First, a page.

Discrimination of the parental call be the king penguin chick Aptenodytes patagonicus: the "cocktail-party'' effect [abstract]

Thierry Aubin and Pierre Jouventin (1997). Discrimination of the parental call be the king penguin chick Aptenodytes patagonicus: the "cocktail-party'' effect [abstract]. Bioacoustics, Volume 8 (3-4): 254 -255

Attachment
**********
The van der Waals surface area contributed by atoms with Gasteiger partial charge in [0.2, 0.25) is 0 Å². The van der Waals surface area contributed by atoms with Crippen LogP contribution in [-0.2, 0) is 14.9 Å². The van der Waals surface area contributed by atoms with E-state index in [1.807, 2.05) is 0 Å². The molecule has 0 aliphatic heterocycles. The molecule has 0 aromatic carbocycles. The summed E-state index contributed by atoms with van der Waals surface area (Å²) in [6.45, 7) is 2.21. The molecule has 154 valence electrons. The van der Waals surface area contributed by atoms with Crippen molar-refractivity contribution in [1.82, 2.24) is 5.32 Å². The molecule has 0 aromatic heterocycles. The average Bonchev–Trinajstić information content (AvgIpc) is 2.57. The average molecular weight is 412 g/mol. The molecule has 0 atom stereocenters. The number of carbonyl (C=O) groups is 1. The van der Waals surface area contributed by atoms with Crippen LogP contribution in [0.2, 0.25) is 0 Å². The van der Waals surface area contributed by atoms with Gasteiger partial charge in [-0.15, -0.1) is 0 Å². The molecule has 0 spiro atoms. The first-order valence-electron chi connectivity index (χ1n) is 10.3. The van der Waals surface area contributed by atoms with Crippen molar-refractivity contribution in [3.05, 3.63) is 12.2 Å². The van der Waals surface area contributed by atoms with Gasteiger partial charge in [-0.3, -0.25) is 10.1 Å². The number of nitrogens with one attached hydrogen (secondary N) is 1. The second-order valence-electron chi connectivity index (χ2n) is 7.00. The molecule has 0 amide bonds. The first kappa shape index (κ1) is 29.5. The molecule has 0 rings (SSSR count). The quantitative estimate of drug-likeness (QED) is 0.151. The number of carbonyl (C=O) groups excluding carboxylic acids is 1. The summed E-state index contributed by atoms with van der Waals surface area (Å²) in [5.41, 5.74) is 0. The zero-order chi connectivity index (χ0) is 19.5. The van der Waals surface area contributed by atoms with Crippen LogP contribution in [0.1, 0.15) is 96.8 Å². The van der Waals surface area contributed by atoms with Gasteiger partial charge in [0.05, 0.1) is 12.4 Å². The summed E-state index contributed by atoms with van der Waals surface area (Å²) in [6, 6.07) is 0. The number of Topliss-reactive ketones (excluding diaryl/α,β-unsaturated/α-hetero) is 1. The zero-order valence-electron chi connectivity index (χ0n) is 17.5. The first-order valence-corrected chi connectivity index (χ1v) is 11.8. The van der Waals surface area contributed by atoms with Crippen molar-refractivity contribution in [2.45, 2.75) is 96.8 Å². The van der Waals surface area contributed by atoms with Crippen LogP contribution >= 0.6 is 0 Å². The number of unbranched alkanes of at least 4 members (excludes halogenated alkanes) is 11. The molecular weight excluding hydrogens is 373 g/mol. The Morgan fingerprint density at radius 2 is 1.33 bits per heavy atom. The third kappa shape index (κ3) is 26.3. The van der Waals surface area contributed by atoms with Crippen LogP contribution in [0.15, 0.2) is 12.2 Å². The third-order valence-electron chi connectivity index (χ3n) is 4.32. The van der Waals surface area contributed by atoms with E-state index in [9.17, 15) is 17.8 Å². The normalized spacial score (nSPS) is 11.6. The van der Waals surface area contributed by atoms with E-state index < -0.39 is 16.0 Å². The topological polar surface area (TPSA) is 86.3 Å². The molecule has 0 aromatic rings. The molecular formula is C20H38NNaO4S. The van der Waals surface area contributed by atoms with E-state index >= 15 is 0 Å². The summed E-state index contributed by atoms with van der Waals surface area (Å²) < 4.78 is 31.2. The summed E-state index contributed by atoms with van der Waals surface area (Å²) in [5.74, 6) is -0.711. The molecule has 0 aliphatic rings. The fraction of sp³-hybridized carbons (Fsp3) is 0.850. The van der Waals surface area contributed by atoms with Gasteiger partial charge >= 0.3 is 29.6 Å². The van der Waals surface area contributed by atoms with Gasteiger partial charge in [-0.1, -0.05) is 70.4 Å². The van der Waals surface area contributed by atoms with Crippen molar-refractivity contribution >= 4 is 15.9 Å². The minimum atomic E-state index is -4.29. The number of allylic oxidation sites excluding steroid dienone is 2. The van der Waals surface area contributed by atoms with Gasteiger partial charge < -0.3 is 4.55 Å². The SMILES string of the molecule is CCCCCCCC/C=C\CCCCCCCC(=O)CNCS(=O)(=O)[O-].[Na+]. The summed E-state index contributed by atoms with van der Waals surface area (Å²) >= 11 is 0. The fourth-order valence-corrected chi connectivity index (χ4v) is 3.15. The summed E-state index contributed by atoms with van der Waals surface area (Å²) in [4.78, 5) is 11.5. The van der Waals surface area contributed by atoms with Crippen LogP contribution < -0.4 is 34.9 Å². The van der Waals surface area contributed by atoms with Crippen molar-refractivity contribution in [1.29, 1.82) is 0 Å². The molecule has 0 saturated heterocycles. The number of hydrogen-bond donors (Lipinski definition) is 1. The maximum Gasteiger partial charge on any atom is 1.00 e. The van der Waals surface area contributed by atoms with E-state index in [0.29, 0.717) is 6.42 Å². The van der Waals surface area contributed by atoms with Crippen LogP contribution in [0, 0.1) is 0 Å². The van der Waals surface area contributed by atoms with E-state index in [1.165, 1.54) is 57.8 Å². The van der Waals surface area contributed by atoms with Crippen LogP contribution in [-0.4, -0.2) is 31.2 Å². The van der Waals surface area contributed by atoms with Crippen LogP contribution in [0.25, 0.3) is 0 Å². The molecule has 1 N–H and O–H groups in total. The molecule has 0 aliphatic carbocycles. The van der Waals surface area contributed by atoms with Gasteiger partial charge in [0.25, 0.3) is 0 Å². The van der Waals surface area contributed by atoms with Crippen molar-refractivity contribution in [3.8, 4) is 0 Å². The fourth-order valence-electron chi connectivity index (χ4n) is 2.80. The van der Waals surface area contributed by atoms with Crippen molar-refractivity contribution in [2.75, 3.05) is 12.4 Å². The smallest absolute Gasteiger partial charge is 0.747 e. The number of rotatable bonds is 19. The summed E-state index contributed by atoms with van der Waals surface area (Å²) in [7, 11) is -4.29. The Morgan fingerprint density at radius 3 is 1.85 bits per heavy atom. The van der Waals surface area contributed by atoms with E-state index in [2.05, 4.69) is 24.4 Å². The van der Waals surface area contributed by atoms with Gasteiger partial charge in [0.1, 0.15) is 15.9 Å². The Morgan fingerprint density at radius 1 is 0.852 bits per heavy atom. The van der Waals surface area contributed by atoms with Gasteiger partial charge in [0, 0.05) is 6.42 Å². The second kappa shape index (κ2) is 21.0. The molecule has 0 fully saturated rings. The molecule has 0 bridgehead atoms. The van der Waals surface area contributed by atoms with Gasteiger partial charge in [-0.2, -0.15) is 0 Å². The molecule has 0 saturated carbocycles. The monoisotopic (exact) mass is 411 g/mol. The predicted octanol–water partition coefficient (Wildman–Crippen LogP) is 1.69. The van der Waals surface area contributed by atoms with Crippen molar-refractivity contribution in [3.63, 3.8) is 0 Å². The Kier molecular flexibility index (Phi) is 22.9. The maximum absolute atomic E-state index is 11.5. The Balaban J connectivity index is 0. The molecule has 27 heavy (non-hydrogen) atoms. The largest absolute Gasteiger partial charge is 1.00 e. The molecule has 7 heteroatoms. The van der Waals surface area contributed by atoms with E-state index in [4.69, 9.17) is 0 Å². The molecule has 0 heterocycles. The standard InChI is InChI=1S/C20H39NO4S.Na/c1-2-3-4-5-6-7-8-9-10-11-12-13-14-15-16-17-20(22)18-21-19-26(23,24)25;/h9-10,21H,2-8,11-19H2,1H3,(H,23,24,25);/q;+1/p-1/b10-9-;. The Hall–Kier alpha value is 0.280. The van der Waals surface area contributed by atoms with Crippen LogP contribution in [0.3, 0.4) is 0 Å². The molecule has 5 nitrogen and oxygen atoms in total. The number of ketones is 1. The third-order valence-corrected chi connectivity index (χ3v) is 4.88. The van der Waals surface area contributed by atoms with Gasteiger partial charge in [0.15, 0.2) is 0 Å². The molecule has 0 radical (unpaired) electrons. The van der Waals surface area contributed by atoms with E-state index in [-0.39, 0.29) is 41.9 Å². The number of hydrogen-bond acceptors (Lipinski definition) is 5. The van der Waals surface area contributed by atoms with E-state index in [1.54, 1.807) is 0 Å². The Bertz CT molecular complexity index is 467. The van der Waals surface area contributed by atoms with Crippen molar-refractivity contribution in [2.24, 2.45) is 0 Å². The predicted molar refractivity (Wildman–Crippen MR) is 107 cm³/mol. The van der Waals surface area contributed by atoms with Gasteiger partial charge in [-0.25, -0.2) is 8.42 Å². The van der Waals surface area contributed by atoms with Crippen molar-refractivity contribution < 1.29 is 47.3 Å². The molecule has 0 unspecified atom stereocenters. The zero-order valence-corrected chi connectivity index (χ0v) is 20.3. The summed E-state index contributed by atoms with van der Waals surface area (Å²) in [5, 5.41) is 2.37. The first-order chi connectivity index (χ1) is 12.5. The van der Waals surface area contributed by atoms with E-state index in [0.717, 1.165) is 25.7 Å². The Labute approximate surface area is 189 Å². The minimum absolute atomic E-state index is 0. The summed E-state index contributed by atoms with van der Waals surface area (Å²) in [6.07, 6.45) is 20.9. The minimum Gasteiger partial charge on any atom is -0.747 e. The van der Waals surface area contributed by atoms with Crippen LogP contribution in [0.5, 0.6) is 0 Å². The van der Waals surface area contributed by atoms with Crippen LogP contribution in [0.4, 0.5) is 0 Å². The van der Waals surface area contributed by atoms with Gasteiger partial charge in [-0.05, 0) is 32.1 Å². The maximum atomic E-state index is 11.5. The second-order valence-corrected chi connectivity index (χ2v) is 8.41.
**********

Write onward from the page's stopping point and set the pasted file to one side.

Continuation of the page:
The king penguin breeds without a nest in colonies of several thousand birds. To beg for food, the chick must recognise the parents in a noisy environment, without using visual and olfactory, only vocal, cues. The parental call has to be distinguished from among the calls of other parents and chicks and the display calls of mating pairs. This recognition process is made more difficult not only by these interfering noises but also by propagation problems due to the parent-chick distance and to the mass screen of birds which together impose a particularly difficult problem of acoustic communication. To study this recognition process, we have quantified some of the problems which the chick must solve. Firstly we described the main characteristics of parental calls. Secondly we measured the ambient noise of the colony in the feeding area. Thirdly, in this area, we studied the propagation of adult calls to analyse the degradation of the signal at different distances, quantifying the effect of the mass body screen by comparison with propagation in an open area. Then, we conducted experiments with chicks, establishing mean and maximum distances of detection of the parental call and testing their ability to detect parental calls in a "jamming'' situation, i.e. among extraneous adult calls. At last, we tested chicks to determine which are the main acoustic parameters involved in the recognition process of the parental call. Our results demonstrate that the noise in the colony is almost continuous, that it has a high sound pressure level and that the spectrum is occupied by numerous birds at a time. There is total masking effect in terms of frequency and amplitude, increasing the difficulty the chick has in detecting its parents. Nevertheless, the chick can compensate for this effect, since it is able to detect an information-carrying signal whose intensity is below that of a background noise with similar temporal and spectral characteristics. This process of perception against a background noise (i.e. the "cocktail-party'' effect) is linked to a coding-decoding of the parental call closely adapted to these particular environmental constraints.